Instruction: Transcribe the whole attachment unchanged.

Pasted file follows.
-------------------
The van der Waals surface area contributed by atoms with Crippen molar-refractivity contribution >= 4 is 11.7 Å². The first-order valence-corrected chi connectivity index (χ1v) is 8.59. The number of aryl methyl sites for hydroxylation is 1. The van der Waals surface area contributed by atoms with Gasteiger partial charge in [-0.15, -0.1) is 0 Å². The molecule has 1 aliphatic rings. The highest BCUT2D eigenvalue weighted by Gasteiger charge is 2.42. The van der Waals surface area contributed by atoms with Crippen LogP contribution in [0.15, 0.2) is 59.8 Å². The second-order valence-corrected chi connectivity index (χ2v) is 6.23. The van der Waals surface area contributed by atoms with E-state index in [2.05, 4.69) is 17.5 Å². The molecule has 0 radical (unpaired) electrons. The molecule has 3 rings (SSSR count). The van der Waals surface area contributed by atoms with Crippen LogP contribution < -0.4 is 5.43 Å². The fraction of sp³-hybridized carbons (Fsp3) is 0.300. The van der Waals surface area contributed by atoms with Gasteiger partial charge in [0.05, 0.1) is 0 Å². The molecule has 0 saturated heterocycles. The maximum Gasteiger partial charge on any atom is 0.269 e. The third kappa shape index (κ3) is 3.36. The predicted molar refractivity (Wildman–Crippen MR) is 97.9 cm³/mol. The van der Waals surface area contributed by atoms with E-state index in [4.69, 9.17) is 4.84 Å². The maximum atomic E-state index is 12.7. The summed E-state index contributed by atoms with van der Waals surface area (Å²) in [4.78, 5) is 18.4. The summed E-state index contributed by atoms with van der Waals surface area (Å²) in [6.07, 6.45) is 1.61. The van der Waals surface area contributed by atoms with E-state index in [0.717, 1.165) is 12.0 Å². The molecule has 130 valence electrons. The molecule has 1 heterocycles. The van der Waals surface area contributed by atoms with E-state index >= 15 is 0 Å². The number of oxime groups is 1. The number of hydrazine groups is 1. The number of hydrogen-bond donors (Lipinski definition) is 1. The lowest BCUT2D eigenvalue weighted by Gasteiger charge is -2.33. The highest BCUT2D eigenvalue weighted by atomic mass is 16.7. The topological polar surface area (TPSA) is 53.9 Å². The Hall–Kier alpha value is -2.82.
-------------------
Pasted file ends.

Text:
The van der Waals surface area contributed by atoms with Crippen molar-refractivity contribution >= 4 is 11.7 Å². The first-order valence-corrected chi connectivity index (χ1v) is 8.59. The number of aryl methyl sites for hydroxylation is 1. The van der Waals surface area contributed by atoms with Gasteiger partial charge in [-0.15, -0.1) is 0 Å². The molecule has 1 aliphatic rings. The highest BCUT2D eigenvalue weighted by Gasteiger charge is 2.42. The van der Waals surface area contributed by atoms with Crippen LogP contribution in [0.15, 0.2) is 59.8 Å². The second-order valence-corrected chi connectivity index (χ2v) is 6.23. The van der Waals surface area contributed by atoms with E-state index in [2.05, 4.69) is 17.5 Å². The molecule has 0 radical (unpaired) electrons. The molecule has 3 rings (SSSR count). The van der Waals surface area contributed by atoms with Crippen LogP contribution < -0.4 is 5.43 Å². The fraction of sp³-hybridized carbons (Fsp3) is 0.300. The van der Waals surface area contributed by atoms with Gasteiger partial charge in [0.05, 0.1) is 0 Å². The molecule has 0 saturated heterocycles. The maximum Gasteiger partial charge on any atom is 0.269 e. The third kappa shape index (κ3) is 3.36. The predicted molar refractivity (Wildman–Crippen MR) is 97.9 cm³/mol. The van der Waals surface area contributed by atoms with E-state index in [4.69, 9.17) is 4.84 Å². The maximum atomic E-state index is 12.7. The summed E-state index contributed by atoms with van der Waals surface area (Å²) in [4.78, 5) is 18.4. The summed E-state index contributed by atoms with van der Waals surface area (Å²) in [6.07, 6.45) is 1.61. The van der Waals surface area contributed by atoms with E-state index in [0.717, 1.165) is 12.0 Å². The molecule has 130 valence electrons. The molecule has 1 heterocycles. The van der Waals surface area contributed by atoms with E-state index >= 15 is 0 Å². The number of oxime groups is 1. The number of hydrazine groups is 1. The number of hydrogen-bond donors (Lipinski definition) is 1. The lowest BCUT2D eigenvalue weighted by Gasteiger charge is -2.33. The highest BCUT2D eigenvalue weighted by atomic mass is 16.7. The topological polar surface area (TPSA) is 53.9 Å². The Hall–Kier alpha value is -2.82.